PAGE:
Solar energy is readily harnessed for low temperature heat, and in many places domestic hot water units (with storage) routinely utilize it. It is also used simply by sensible design of buildings and in many ways that are taken for granted. Industrially, probably the main use is in solar salt production – some 1000 PJ per year in Australia alone (equivalent to two-thirds of the nation’s oil use). It is increasingly used in utility-scale plants, mostly photovoltaic (PV), and by mid-2013 some 15 GWe of utility-scale solar power was installed, 3.1 GWe of this in China, and 2.9 GWe in each of Germany and USA. Domestic-scale PV is widespread.
According to Worldwatch Inst., over 39 GWe of solar capacity was installed at the end of 2013, and delivered 124.8 TWh that year, suggesting 36% capacity factor. That source quotes PV module spot prices as $630/kW, though in Melbourne the price is $1400-1800/kW installed, net of certificates sale.
The best-known method utilizes light, ideally sunlight, acting on photovoltaic cells to produce electricity. Flat plate versions of these can readily be mounted on buildings without any aesthetic intrusion or requiring special support structures. Solar photovoltaic (PV) has for some years had application for certain signaling and communication equipment, such as remote area telecommunications equipment in Australia or simply where mains connection is inconvenient. Sales of solar PV modules are increasing strongly as their efficiency increases and price falls, coupled with financial subsidies and incentives. In 2012 world installed PV capacity reached the 100 GWe milestone, with 30.5 GWe installed that year. In the World Energy Outlook 2011 New Policies Scenario, 553 GWe of new solar PV capacity (and 81 GWe of CSP) would be added by 2035.
Thin-film PV modules using silicon or cadmium telluride are at least 20% less costly than crystalline silicon-based ones, but are less efficient. Even working on 1 kilowatt per square meter in the main part of a sunny day, intensity of incoming radiation and converting this to high-grade electricity is still relatively inefficient – typically 10% in commercial equipment or up to 30% in more expensive units. But the cost per unit of electricity – at least ten times that of conventional sources – limits its unsubsidized potential to supplementary applications on buildings where its maximum supply coincides with peak demand.
More efficiency can be gained using concentrating solar PV (CPV), where some kind of parabolic mirror tracks the sun and increases the intensity of the solar radiation up to 1000-fold. Modules are typically 35-50 kW. In 2011 several Californian plants planned for solar thermal changed plans to solar PV – see mention of Blythe, Imperial Valley and Calico below.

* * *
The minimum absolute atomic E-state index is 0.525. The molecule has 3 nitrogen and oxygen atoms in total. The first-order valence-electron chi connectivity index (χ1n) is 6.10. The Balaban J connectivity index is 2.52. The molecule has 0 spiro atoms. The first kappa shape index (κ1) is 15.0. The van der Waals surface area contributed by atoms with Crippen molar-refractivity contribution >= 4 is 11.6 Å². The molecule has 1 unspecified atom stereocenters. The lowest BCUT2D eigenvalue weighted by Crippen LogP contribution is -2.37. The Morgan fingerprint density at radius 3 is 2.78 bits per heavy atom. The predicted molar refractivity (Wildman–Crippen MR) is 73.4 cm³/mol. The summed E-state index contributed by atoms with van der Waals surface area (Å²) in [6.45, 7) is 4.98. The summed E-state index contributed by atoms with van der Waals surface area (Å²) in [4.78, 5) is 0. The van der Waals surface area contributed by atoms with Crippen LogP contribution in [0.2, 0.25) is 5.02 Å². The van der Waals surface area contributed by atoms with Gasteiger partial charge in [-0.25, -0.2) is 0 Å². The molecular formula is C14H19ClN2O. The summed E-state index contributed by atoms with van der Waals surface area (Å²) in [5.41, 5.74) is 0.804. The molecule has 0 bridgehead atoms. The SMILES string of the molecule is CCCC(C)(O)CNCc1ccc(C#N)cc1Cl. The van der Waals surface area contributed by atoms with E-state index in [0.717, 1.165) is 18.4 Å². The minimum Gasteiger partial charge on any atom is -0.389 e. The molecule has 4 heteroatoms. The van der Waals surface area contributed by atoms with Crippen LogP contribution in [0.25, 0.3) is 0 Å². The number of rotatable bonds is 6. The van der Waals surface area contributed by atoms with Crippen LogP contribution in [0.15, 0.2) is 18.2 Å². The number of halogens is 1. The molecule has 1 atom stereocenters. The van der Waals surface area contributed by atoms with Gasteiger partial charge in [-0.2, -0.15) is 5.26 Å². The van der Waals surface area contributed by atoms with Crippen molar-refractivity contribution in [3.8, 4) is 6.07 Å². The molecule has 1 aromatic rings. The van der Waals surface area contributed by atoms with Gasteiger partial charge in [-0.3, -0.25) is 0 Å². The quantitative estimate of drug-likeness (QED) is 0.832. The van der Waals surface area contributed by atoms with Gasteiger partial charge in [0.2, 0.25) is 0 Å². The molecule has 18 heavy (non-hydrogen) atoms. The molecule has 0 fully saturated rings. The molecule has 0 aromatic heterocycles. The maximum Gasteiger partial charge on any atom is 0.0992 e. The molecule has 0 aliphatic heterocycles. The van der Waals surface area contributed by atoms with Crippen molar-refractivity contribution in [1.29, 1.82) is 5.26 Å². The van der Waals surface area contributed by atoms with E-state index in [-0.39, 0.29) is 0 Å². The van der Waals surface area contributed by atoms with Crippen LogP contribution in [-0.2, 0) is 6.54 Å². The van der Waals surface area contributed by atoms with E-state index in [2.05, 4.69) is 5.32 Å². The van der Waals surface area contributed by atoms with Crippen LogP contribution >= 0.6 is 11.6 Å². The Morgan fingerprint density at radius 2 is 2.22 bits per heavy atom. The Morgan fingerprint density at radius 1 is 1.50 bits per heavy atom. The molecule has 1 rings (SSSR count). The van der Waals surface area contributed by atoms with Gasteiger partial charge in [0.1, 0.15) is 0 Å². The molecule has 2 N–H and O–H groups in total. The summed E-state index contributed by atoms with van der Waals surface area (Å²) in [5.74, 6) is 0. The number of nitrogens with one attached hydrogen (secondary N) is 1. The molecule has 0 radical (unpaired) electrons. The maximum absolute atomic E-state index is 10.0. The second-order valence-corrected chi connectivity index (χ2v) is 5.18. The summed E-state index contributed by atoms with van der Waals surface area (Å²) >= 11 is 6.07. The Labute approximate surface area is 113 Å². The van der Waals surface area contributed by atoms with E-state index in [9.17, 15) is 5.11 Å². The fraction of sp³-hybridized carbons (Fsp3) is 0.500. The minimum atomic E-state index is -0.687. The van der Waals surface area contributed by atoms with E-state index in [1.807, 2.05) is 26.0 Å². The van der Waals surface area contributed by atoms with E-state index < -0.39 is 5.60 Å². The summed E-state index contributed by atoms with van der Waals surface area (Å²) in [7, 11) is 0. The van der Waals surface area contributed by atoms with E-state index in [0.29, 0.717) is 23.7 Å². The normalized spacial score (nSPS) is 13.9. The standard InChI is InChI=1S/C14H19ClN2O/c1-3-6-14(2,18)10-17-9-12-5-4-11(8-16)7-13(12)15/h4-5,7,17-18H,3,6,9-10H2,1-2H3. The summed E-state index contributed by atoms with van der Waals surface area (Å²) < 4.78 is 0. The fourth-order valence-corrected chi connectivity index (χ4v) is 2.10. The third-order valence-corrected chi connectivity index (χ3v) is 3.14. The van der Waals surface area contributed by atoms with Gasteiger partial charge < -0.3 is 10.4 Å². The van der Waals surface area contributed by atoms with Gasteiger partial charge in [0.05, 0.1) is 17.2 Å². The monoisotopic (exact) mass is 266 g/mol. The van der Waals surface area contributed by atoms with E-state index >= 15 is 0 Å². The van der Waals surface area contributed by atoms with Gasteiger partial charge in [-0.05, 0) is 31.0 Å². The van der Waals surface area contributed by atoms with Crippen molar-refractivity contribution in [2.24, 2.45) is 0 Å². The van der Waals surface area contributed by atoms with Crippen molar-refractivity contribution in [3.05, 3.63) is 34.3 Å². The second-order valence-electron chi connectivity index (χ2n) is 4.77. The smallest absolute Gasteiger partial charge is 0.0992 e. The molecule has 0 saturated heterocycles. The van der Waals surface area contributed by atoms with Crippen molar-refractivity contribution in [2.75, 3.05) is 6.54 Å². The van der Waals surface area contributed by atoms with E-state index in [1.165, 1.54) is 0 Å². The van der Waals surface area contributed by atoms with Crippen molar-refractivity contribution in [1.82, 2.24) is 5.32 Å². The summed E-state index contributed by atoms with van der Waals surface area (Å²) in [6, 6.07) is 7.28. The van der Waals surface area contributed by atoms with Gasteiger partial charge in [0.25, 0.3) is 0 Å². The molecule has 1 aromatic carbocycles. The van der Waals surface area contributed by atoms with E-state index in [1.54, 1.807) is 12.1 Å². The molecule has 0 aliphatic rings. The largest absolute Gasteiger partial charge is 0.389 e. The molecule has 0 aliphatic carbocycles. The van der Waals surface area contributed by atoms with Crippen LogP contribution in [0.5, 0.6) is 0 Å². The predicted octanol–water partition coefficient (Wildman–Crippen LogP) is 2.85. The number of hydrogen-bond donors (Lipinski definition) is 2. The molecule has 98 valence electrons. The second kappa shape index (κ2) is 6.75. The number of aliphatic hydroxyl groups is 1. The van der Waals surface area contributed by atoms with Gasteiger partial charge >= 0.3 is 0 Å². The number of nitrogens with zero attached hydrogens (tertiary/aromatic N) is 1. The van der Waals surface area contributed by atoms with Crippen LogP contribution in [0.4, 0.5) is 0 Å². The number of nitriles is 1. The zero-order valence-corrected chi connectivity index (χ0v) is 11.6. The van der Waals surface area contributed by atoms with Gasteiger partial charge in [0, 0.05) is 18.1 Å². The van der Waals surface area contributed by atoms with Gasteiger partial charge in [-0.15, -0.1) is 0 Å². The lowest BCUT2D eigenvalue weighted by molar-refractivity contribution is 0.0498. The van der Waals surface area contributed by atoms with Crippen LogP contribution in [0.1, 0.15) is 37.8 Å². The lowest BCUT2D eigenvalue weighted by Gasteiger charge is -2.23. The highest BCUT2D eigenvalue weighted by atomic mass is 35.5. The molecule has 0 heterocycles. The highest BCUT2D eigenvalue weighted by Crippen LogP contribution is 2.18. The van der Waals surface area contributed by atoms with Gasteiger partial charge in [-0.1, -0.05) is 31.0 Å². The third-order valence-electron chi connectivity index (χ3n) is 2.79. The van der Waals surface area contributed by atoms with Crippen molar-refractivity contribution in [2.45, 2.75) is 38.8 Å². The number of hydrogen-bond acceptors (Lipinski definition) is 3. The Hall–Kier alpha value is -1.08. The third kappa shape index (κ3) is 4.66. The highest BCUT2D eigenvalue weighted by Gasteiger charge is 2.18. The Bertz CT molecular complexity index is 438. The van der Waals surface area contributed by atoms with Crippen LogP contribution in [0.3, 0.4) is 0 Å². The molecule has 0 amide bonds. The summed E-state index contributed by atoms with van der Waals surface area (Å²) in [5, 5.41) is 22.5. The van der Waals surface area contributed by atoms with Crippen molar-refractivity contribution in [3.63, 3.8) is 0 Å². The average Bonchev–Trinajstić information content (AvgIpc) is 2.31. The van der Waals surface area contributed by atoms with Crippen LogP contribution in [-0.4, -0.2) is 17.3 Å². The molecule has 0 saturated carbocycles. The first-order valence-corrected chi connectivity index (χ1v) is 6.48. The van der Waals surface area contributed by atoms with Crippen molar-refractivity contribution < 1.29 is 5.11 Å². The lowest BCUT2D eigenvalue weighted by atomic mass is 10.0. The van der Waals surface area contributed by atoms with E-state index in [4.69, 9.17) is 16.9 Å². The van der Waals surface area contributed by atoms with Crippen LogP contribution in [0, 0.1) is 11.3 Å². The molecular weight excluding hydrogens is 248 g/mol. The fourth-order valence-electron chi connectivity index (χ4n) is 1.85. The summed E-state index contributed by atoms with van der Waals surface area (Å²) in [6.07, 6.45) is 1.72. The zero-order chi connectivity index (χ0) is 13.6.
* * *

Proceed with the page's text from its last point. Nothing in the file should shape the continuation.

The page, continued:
The 550 MWe Desert Sunlight solar farm in the Mojave Desert opened Q1 of 2015, using cadmium telluride thin film technology and financed with a $1.46 billion federal loan guarantee. MidAmerican’s Antelope Valley plants in California comprise a 579 MWe development with Sunpower as EPC contractor and due to be complete at the end of 2015. Its panels will track the sun, giving 25% more power. MidAmerican Solar owns the 550 MWe Topaz Solar Farms in San Luis Obispo County, Calif., and has a 49% interest in the 290 MWe Agua Caliente thin-film PV project commissioned in 2014 by First Solar in Yuma County, Arizona. Many PV plants are over 20 MWe, and quoted capacity factors range from 11% to 27%.
In recent years there has been high investment in solar PV, due to favourable subsidies and incentives. In 2011 Italy saw 9000 MWe of solar PV installed, and Germany 7500 MWe of solar. In Germany, solar PV capacity reached 32.4 GWe at end of 2012 (7.6 GWe installed during the year) and generated 28 billion kWh, increasing 45% over 2011, but apparently only 11% capacity factor. In Italy, feed-in tariffs range from 15-27 euro cents/kWh, depending on size, giving a 2011 cost to consumers of nearly €6 billion. In the World Energy Outlook 2011 New Policies Scenario, 553 GWe of new solar PV and 81 GWe of CSP capacity would be added by 2035. Solar PV capacity at the end of 2011 was 67 GWe.
A serious grid integration problem with solar PV is that cloud cover can reduce output by 70% in the space of one minute. Various battery and other means are being developed to slow this to 10% per minute, which is more manageable. The particular battery system required is designed specifically to control the rate of ramp up and ramp down. System life is ten years, compared with twice that for most renewable sources.11